Why ISCO is More Useful in 2016 Than Ever

Why ISCO is More Useful in 2016 Than Ever

People have been aware of the process of oxidation for millennia: ever since we learned to fashion tools and weapons from copper, iron and other metals.


Much later, once we started to understand the underlying chemistry, the word oxidation was used to describe reactions of various materials with oxygen to form oxides eg. iron oxide (rust). This chemical conversion is actually caused, at the atomic level, by electrons being stripped from the material undergoing oxidation. We now label all processes involving the loss of electrons as oxidation.

Historic and current day practices put the “power” of oxidation to practical use for a wide range of applications, including wastewater treatment processes. A related but relatively recent application is the use of oxidants for the destruction of environmental contaminants in soil and groundwater. In-situ Chemical Oxidation (ISCO) is the placement or injection of strong oxidants directly into the subsurface to react with and destroy contaminants in place.

ISCO is applicable to the degradation of a wide range of organic contaminants such as chlorinated solvents, petroleum hydrocarbons, polycyclic aromatic hydrocarbons and pesticides.

Early attempts at ISCO in the 1980s and 1990s made use of Fenton’s reagent (hydrogen peroxide catalyzed with iron). Typically Fenton’s was used for remediation of organic contaminants including petroleum compounds. By the late 1990s, permanganates were being employed in the field to address chlorinated solvent plumes. Later, persulphates gained favour as they are generally more stable and capable of degrading a wider range of contaminants. A fourth oxidant, ozone (gas), is a very powerful and broad acting oxidant. Although it has played a role in remediation efforts, ozone applications are limited due to practical and technical issues. Percarbonate is also used in ISCO applications.

The great advantage of ISCO technology is its ability to be deployed to treat otherwise difficult to manage contaminants. Examples include spills and leaks residing beneath utility corridors, within flowing sands, groundwater plumes and under buildings or at property boundaries. Excavating these impacts are often highly disruptive, costly, and sometimes impossible.

In spite of its many advantages, some property owners and environmental practitioners have felt the sting of a failed historical ISCO program. The leading causes of such failure were typically:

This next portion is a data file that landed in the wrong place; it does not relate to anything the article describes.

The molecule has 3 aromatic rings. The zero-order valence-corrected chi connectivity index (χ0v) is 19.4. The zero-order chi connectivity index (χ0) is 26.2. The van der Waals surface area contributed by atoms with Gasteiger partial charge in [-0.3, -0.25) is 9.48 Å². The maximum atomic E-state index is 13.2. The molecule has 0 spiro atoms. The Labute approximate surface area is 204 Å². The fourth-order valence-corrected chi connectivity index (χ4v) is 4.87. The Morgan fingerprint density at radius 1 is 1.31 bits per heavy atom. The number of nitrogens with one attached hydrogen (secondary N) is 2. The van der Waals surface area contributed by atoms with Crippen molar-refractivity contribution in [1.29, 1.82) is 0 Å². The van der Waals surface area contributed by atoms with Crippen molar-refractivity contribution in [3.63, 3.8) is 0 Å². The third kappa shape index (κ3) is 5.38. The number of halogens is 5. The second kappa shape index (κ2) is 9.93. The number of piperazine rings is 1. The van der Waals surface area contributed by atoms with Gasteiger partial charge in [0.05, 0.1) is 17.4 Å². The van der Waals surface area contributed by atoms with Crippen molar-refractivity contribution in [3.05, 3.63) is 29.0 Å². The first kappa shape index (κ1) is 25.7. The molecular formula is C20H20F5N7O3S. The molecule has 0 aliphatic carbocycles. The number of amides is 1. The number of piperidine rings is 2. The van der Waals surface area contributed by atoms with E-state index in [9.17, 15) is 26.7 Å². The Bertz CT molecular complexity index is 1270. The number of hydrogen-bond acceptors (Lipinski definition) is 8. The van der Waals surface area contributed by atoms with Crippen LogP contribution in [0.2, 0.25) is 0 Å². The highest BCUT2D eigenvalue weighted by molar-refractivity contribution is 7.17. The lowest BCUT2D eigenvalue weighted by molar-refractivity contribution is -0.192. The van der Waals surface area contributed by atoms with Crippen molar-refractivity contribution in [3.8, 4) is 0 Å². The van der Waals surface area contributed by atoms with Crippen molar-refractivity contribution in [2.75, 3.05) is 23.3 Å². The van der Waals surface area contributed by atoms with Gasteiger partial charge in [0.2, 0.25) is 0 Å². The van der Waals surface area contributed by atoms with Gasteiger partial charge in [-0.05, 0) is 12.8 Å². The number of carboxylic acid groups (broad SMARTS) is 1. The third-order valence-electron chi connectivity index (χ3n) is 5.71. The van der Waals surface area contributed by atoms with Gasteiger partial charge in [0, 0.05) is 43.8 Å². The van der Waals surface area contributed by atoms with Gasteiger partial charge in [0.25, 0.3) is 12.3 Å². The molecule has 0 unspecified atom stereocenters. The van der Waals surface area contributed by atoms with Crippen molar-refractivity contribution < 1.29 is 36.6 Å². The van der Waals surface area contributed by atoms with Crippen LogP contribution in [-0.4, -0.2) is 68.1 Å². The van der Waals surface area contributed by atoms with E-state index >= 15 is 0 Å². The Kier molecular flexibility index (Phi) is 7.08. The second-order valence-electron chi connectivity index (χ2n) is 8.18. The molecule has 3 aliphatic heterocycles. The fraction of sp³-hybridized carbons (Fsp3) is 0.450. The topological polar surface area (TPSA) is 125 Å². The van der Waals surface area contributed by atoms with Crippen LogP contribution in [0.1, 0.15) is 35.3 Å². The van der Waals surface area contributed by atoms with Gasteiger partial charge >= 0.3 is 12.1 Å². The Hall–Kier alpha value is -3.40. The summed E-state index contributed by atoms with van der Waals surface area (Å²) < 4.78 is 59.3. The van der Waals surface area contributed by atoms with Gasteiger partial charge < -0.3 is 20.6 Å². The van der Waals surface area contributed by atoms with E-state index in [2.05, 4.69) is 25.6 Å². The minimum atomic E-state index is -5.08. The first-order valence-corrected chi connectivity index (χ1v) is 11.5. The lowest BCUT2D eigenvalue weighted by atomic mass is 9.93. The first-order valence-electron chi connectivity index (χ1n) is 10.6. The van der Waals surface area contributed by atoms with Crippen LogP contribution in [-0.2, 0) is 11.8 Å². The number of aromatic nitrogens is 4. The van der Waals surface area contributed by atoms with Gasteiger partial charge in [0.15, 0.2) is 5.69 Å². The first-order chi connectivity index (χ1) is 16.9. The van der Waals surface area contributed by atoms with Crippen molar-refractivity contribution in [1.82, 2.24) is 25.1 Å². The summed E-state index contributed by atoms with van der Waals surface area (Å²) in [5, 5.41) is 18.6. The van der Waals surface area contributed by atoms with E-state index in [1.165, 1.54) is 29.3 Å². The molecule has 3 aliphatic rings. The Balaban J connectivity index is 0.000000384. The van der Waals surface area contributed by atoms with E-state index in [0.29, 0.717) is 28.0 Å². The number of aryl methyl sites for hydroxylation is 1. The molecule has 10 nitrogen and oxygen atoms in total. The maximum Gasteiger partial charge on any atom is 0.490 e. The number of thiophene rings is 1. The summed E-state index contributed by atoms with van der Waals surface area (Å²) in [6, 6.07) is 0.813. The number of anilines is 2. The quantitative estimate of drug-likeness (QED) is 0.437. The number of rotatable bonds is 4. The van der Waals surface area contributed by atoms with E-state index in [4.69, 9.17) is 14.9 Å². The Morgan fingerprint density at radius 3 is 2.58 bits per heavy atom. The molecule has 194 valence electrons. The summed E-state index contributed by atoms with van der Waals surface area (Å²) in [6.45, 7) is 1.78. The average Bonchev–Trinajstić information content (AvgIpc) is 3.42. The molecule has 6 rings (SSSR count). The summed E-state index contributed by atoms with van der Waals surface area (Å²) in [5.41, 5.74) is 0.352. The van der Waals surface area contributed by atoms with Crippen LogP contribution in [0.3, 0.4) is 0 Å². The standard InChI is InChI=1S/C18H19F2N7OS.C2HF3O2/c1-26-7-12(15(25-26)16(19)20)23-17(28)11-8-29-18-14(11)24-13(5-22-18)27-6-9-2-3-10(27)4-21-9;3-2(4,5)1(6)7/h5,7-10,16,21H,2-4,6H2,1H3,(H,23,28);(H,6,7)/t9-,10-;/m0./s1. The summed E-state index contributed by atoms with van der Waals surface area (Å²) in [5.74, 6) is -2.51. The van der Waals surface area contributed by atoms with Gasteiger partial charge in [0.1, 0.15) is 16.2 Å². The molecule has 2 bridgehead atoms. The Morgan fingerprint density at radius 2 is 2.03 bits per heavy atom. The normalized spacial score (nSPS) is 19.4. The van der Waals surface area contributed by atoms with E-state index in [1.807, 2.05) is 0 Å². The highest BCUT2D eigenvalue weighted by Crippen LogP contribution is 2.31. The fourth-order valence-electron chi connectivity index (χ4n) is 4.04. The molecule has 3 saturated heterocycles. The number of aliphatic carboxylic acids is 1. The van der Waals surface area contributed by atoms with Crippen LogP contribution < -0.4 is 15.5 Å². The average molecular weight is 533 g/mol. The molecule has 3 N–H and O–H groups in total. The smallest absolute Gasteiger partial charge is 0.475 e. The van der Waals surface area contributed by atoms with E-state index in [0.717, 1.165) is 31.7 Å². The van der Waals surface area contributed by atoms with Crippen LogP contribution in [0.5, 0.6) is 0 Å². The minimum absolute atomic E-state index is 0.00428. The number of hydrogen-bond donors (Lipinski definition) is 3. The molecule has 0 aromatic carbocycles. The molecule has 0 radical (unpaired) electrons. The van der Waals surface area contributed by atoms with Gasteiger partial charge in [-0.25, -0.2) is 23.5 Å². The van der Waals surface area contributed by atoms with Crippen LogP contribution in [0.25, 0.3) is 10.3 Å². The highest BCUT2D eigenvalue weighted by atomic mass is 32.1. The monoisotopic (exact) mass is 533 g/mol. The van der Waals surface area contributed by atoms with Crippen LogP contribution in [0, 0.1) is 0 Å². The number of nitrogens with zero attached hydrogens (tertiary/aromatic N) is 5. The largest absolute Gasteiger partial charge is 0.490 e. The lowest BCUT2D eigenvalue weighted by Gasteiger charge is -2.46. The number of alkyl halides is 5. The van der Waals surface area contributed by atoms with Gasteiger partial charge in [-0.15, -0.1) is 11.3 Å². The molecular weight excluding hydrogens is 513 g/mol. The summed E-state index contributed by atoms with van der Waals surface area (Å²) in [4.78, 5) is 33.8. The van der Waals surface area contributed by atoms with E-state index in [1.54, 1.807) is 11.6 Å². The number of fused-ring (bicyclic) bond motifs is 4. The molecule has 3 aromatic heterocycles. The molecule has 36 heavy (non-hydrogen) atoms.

1. Poor Site characterization, leading to poor Conceptual Site Models (CSM)
  2. Poor delivery and distribution of ISCO chemicals to allow contact with the contaminants
  3. Poor selection of appropriate ISCO chemistry

The good news is, after decades of experience and the continued evolution of ISCO technologies, in 2016 we are well equipped to address these former potential limitations head on.

For example, Site characterization tools such as Membrane Interface Probe (MIP) result in much better contaminant plume delineation and modelling, helping to address problems # 1 and #2 above.


By inserting a probe into the ground, we can identify even narrow bands where contaminants may be “hiding”. ISCO agents can then be more effectively delivered to these discretely targeted zones.

Oxidant delivery itself is enhanced by advanced tools such as Direct Push Technologies (DPT). Hollow rods temporarily inserted into the ground to discrete depths enable solutions to be injected with very efficient vertical and lateral coverage and distribution across a Site.

A thorough understanding of contaminant reactivity and material compatibility is now established. The ISCO chemistry itself also continues to be advanced. Some recent examples:

  • Safer activation chemistries with easier handling properties are currently being developed and in some cases are already on the market.
  • Formulations combining oxidants (such as peroxide + ozone or permanganate + persulphate) often result in enhanced performance over the application of a single oxidant.
  • Sustained release formulations and oxidant release canisters are now available to extend the reactivity period of reagents and also to mitigate contaminant migration across property boundaries. These sustained release formulations reduce Site mobilization charges and now enable ISCO to serve as a passive barrier technology.
  • Carefully designed surfactants combined with ISCO reagents lead to improved desorption of soil contaminant mass into the aqueous phase for subsequent oxidation. Surfactants may be applied to contaminated soils in advance of or in tandem with ISCO reagents. In either case, the result is improved reactivity between oxidants and contaminants in the subsurface.

As in so many fields, combinations of technologies have now emerged to enhance the performance of ISCO: high resolution site characterization tools improve our ability to understand contaminant mass loadings and distribution; modern delivery techniques allow efficient and effective reagent application; and ever improving chemical formulations lead to safer, more efficient and economical treatment.